Titling Yuh-Shioh Wong’s Paintings
We met in Marfa, Texas when I was on a Lannan Fellowship and Yuh-Shioh was painting in Marfa Book Company’s gallery provided by Tim Johnson. Murder Prevention was how I thought of her work when watching brows soften on anyone who walked into the gallery. All who visited felt the soft penetrating light of her paintings enter us to recalibrate our tools for examining the human condition. She shows us art can provide autonomous worldviews beyond formally designed perimeters of culture, letting us be free in the internal terra incognito.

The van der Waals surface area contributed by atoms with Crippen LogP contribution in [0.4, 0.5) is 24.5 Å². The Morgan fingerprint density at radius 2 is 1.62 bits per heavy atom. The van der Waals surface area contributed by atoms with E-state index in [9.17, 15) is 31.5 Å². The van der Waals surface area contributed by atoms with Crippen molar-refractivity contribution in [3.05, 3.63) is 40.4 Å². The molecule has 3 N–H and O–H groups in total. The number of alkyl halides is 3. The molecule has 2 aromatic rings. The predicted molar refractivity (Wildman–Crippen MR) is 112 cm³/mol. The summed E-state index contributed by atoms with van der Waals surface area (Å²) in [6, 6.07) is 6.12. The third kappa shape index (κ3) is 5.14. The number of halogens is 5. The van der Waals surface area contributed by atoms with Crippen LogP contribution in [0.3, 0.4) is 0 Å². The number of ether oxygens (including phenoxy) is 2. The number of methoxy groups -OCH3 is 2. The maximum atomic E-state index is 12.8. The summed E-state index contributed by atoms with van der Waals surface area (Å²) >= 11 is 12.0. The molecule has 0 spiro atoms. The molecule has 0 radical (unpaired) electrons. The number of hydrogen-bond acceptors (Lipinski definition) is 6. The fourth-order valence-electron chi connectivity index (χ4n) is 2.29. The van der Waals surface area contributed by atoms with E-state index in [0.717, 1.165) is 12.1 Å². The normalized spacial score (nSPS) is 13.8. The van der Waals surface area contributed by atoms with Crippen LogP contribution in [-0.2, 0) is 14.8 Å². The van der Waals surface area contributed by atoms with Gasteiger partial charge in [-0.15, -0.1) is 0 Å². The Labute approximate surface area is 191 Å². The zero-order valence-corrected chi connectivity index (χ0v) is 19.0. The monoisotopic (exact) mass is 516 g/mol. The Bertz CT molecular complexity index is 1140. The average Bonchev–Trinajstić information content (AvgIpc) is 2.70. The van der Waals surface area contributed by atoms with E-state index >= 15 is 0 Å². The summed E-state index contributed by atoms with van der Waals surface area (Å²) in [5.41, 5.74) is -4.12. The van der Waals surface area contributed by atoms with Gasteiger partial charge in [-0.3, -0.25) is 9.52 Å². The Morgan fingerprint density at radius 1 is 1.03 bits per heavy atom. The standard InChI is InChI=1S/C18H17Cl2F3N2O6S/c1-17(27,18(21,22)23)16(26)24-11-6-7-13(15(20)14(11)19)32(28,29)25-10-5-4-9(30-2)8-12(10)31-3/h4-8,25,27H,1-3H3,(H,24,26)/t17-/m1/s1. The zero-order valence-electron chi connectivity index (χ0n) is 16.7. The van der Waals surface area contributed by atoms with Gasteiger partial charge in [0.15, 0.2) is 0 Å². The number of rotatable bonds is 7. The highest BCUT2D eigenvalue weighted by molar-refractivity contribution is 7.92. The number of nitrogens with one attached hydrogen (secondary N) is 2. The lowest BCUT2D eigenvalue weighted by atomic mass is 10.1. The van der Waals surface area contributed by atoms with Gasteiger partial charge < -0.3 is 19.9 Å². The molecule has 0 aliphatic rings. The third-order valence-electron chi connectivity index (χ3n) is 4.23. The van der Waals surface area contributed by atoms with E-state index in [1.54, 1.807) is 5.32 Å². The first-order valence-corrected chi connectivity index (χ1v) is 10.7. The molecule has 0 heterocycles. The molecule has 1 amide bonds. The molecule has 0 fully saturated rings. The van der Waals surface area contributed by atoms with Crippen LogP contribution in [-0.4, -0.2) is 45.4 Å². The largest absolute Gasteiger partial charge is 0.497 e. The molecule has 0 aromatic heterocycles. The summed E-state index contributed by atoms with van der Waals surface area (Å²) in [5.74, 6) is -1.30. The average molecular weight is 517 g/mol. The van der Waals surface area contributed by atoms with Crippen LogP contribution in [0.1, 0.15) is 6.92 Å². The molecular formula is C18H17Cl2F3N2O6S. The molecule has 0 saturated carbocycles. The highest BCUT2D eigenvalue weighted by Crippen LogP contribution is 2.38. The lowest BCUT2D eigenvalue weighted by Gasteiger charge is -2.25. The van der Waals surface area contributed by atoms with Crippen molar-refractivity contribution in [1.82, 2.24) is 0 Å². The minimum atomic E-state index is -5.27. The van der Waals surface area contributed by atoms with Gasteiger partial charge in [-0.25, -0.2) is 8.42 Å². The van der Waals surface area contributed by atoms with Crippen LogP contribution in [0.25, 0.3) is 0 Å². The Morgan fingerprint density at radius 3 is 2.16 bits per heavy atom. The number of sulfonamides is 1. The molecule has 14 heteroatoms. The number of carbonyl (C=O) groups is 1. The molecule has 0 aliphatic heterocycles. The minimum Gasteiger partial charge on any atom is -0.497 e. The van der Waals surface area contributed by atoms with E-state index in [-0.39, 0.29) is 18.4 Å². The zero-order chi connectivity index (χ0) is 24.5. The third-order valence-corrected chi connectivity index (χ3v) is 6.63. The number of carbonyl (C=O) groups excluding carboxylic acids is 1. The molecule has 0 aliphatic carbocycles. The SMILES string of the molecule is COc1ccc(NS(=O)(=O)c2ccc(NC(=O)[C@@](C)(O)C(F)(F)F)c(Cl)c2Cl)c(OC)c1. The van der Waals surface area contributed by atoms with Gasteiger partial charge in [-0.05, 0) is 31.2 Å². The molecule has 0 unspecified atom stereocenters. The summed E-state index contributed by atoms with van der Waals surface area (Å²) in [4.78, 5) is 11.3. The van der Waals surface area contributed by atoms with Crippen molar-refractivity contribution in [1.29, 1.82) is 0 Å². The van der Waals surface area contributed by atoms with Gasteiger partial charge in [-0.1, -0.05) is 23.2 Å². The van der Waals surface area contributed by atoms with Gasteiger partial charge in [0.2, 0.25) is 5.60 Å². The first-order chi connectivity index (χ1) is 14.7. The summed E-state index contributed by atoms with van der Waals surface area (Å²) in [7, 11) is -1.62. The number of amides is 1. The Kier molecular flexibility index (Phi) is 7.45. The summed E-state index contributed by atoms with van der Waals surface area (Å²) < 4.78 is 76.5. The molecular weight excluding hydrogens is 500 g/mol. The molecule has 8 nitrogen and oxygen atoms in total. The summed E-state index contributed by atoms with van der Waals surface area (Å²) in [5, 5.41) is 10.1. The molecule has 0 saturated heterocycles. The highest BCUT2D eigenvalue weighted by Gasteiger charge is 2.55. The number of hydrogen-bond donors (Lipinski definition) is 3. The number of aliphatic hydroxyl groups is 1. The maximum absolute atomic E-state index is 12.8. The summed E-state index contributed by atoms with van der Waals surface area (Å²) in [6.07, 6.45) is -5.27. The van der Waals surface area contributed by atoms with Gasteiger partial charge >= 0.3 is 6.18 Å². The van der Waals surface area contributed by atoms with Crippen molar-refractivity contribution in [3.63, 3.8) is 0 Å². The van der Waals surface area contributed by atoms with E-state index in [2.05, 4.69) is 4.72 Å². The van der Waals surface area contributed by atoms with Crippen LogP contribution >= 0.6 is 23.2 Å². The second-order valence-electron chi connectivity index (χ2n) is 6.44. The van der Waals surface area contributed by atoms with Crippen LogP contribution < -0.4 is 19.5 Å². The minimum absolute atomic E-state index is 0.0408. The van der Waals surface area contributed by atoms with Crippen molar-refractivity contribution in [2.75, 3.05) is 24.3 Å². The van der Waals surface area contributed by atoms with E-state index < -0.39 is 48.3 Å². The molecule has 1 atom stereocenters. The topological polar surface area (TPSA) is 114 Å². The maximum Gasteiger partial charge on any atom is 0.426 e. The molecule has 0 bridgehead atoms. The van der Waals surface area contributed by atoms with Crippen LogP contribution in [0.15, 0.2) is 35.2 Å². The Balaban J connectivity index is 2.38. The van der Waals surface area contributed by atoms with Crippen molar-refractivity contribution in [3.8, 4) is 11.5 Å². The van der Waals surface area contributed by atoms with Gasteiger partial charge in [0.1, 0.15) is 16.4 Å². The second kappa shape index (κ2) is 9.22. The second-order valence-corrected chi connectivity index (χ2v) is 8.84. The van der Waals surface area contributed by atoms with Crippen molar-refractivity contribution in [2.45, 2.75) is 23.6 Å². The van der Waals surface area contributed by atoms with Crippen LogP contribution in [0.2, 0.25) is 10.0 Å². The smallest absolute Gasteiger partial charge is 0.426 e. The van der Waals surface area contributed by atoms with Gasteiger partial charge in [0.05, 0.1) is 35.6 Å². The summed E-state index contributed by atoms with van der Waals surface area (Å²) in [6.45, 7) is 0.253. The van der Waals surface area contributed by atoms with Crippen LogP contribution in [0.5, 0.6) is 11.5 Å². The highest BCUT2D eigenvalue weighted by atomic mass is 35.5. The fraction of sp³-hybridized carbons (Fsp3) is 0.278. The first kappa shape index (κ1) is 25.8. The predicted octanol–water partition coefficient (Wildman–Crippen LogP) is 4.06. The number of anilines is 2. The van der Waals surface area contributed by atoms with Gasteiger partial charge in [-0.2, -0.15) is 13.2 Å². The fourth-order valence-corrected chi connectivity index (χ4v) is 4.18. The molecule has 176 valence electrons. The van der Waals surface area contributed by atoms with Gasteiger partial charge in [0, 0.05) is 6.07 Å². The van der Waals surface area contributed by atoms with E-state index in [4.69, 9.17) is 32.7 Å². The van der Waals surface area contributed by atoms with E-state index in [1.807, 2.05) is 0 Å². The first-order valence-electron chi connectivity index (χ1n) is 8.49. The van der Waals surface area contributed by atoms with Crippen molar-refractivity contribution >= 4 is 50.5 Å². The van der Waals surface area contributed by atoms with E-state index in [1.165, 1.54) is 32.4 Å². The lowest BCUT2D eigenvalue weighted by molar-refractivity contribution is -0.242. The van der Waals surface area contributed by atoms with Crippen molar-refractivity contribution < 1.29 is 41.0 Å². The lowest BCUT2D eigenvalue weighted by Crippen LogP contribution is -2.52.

We became friends and on one trip to an ancient petroglyph cave we were looking at bite marks on cactus made by javelinas. I said, “Javelinas are made out of cactus because that’s what they eat.” She asked if she could name one of her paintings this. A few months later when I was on a Tripwire residency provided by David Buuck in Oakland, Yuh-Shioh invited me to her house in Berkeley to name the other paintings from the new Marfa collection.
We spent eight hours with Yuh-Shioh bringing paintings out one at a time, perched on rocks against the
writing the letter of your life in the clearing
flying over the transmutation of the quiet
stethoscope to the petroglyph
the horns in the distance when we leave for the mountains
thinking with the longbow
bending the muscle of light